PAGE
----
Advocacy on behalf of members has been and continues to be a priority for PNZ. We know this is important to members and are committed to raising the profile of physiotherapy as well as the visibility of our advocacy work.

Health and Disability System Review

PNZ Chief Executive Sandra Kirby and Professional Advisor Chris Bloomfield were in attendance when the Minister of Health Hon Andrew Little and Deputy Health Ministers Hon Peeni Henare (Māori Health), Hon Dr Ayesha Verrall (Public Health) and Hon Aupito William Sio (Pacific Peoples) announced the new health and disability system at Parliament on Wednesday 21 April 2021.

With changes generally going beyond recommendations from the Health and Disability System Review, the first opportunity to raise the profile of physiotherapy came immediately after the announcement when Sandra attended a sector briefing with the Minister of Health and Transition Unit senior staff on behalf of Allied Health Aotearoa New Zealand (AHANZ).

Read more here including opportunities for physiotherapy and how our work with NZIER on Better Outcomes through Increased Access to Physiotherapy provides evidence to continue positioning primary care physiotherapy for long term conditions as the best health funding option.

Minister Meetings

PNZ Chief Executive Sandra Kirby met with Deputy Prime Minister Hon Grant Robertson and Minister of Health Hon Andrew Little in March 2021, highlighting that allied health including physiotherapy needs to have an elevated role in prevention, early intervention and wellness. The meeting with Minister Little also included Laura Seary (Health Private Secretary) and Dr Martin Chadwick (MoH Chief Allied Health Professions Officer). Among other topics these meetings raised physiotherapy treatment in COVID-19 Alert Level 3, aged residential care in all alert levels and the role of physiotherapists in administering COVID-19 vaccines.


Advocacy regarding COVID-19 continues to be a focus for PNZ. Key work has been a May 2020 submission to the COVID-19 Epidemic Response Committee highlighting the impact on physiotherapy businesses and the importance of our profession within primary healthcare, August 2020 CRSIG Respiratory physiotherapy guidelines for managing patients with COVID19 infection (available here) and our collective PNZ submission to the October 2020 MoH discussion paper seeking feedback on their continued approach to Allied Health services through COVID-19.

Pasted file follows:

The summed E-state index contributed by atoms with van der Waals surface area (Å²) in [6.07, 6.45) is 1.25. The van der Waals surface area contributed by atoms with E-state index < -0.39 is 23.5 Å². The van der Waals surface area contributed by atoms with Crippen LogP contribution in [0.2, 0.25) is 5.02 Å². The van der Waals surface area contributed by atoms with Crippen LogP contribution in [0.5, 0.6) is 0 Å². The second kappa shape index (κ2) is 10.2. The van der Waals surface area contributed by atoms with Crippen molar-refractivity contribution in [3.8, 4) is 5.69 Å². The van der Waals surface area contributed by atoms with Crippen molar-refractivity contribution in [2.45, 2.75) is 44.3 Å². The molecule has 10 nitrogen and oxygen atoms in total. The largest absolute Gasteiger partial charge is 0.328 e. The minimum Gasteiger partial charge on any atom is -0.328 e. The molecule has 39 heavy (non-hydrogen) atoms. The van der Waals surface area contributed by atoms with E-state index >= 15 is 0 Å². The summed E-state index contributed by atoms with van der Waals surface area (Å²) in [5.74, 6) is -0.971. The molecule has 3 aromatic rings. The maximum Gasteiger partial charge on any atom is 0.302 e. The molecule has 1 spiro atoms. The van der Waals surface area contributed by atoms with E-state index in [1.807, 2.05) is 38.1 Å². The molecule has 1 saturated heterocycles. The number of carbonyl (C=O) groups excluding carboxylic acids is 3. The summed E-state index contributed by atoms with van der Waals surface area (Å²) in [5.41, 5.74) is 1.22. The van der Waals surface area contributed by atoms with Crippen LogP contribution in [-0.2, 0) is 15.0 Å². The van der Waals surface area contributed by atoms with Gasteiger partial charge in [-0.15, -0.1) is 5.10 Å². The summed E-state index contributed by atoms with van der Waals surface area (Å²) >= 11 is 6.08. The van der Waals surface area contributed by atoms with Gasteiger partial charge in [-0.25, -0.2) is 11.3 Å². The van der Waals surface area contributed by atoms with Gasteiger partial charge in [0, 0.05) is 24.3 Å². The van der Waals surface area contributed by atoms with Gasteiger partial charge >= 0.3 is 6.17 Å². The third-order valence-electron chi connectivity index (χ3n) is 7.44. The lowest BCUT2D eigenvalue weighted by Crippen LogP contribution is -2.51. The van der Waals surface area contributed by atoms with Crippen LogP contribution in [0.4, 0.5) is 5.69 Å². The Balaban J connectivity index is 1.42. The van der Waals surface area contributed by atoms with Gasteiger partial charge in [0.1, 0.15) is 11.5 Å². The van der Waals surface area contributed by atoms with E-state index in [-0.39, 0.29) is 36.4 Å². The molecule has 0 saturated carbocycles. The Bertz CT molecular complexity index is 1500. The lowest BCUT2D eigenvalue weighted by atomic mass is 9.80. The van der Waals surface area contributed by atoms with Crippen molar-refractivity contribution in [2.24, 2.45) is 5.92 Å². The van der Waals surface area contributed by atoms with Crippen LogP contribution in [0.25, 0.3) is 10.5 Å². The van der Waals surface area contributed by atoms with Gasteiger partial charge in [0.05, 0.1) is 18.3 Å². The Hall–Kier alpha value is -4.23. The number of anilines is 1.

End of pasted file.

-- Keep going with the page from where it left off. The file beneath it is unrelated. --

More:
Physiotherapy in Alert Level 3

PNZ continues to advocate for in-person physiotherapy treatments during COVID-19 Alert Level 3, with our united voice having an impact. The MoH position has been that health services should deliver telehealth as the first option in Alert level 3 unless the appointment is under a restricted definition of urgent care.

Following our collective PNZ submission to MoH on their approach to Allied Health services through COVID-19, a letter to the Minister of Health Hon Andrew Little and press release, the PNZ Chief Executive met with Minister Little and Chief Allied Health Professions Officer Dr Martin Chadwick.

MoH has now committed to reviewing their urgent care definitions under Alert Level 3 and PNZ is now joining a Working Across Alert Levels workshop in May 2021. Our position remains that physiotherapists can make the clinical decision regarding urgency of care and take measures required to meet safety precautions.

We also continue to advocate for physiotherapy access to aged residential care in all COVID-19 alert levels, where even a short term change can be irreversible and facilities have had stricter conditions than the general community.


The vaccination situation is as yet still uncertain. The website does have an online tool including a definition of front line health worker that covers most physiotherapists and staff of physiotherapy clinics in the health sector, but not education.

Vaccines are being run through DHBs and Public Health Units and our experience to date is there is much regional variation in this interpretation. We are continuing to advocate for certainty in this space. Please do let us know if you are finding blocks to access, and also if you have access.

The path to become vaccinators is also delegated to DHBs and therefore variable around the country. We know some of our members have completed the training and are now able to vaccinate. Please check your DHB website for more information.